public safety

ANOTHER VIOLENT WEEKEND: NOT A WORD FROM CITY HALL? City Hall Looks the Other Way: No Plan, No Leadership

September 5, 2017 – This past Sunday, we saw the shooting death of one man and the shooting of three others in three separate instances. One family lost a loved one to murder, and another’s is now a murderer. Three neighborhoods suffered another long night of violence, sirens and tumult. Parents are trying to explain this horror to their children. Our city lost another citizen.

The street names are familiar:  Trenamen, Seabrook, Central, Lyell and Saratoga. The two people shot on Lyell Avenue were leaving a bar with a group of other people. The shooter didn’t care and fired on the group. The shooting on Seabrook Street happened at 9:30 at night, with families outside in the neighborhood.  Three houses were hit by gunfire.

Lately, these stories, homicides and shootings are reported and treated as a matter of fact by the media – as well as by this Mayor. What is Mayor Warren doing about this almost daily violence? Where’s the outrage?   Where’s the plan and the citizen engagement? Where is the leadership?

Lovely Warren refuses to even admit there is a violence issue. Last year, when homicides were up by 30 percent, she responded with silence, or worse, with happy news that overall crime was down – saying we are safe and getting safer. Ask folks on Trenaman, Saratoga, Central, Lyell and Seabrook if they are safe and getting safer.  We were told that the police reorganization would help solve this – instead, it has been rejected by both citizens and police.

A public survey done last year by our own Rochester Police Department showed that almost 75% of City residents felt less safe under this half implemented program and 8 of 10 police officers felt that they were less effective. And with crime rampant and arrests down by 12%, it’s no wonder they feel that way.

It breaks my heart to see what this lack of leadership is doing to our neighborhoods. Those on the front lines of day-to-day gunfire, shootings, stabbings and violence not only bear the brunt of this violence, they have received no respite, no help and have no hope that things will get any better.  Instead, we have press releases and public relations stunts like infrequent walks with clergy and 90 day community outreach plans when times get tough.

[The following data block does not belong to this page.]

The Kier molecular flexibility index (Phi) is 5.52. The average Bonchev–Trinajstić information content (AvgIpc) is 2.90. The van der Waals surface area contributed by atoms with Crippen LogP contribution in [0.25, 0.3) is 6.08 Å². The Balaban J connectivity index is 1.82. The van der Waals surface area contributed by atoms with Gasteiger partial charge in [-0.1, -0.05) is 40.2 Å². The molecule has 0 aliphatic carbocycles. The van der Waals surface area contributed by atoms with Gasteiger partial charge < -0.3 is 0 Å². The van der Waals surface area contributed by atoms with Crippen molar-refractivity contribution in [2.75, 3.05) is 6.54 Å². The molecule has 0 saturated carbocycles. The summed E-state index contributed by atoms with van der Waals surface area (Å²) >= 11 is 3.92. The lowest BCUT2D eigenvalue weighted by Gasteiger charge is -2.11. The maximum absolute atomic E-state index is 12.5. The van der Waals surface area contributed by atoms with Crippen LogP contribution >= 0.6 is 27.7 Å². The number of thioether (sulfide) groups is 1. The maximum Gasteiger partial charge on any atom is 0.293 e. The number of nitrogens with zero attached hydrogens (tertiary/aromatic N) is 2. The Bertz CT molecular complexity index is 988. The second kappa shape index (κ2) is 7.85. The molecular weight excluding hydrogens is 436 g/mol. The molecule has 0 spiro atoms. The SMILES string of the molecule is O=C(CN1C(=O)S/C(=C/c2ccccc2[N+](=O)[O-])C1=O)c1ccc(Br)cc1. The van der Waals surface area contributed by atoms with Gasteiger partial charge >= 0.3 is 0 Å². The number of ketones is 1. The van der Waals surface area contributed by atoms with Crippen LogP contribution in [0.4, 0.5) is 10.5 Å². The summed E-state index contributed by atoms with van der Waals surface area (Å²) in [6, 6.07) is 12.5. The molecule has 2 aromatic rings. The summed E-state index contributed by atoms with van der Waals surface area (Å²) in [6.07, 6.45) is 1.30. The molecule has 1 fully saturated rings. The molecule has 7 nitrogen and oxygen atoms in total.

This will change under a Sheppard administration. On day one, we will begin to implement real crime reduction strategies and improve community/police trust, including:

  • Two additional RPD section offices by 2019, without delays or excuses;

  • A culture change in the RPD, “Policing in the Spirit of Service,” to improve police/community relations;

  • A “guardian,” not warrior, approach to policing;

  • A staffing overhire to ensure 100% coverage;

  • Coordinated use of all available county, state and federal law enforcement agencies;

  • Reestablishment of my “Chief on the Street” program;

  • Revised testing and hiring processes to identify and recruit people with key values and character traits and promotions for those who meet community standards.

Most importantly, there will be transparency in our law enforcement efforts. My administration will share quarterly crime statistics widely – however good or bad they may be. True leaders don’t flinch if there is bad news -- they get to work and solve the problem.

Finally, I will lead from the front, not the top. Those families and those neighborhoods that have been terrorized over the past few days deserve to have the Mayor’s full attention, and to know everything the Mayor plans to do to solve these crimes and end these tragedies.  That’s real leadership, and it’s what our City needs right now.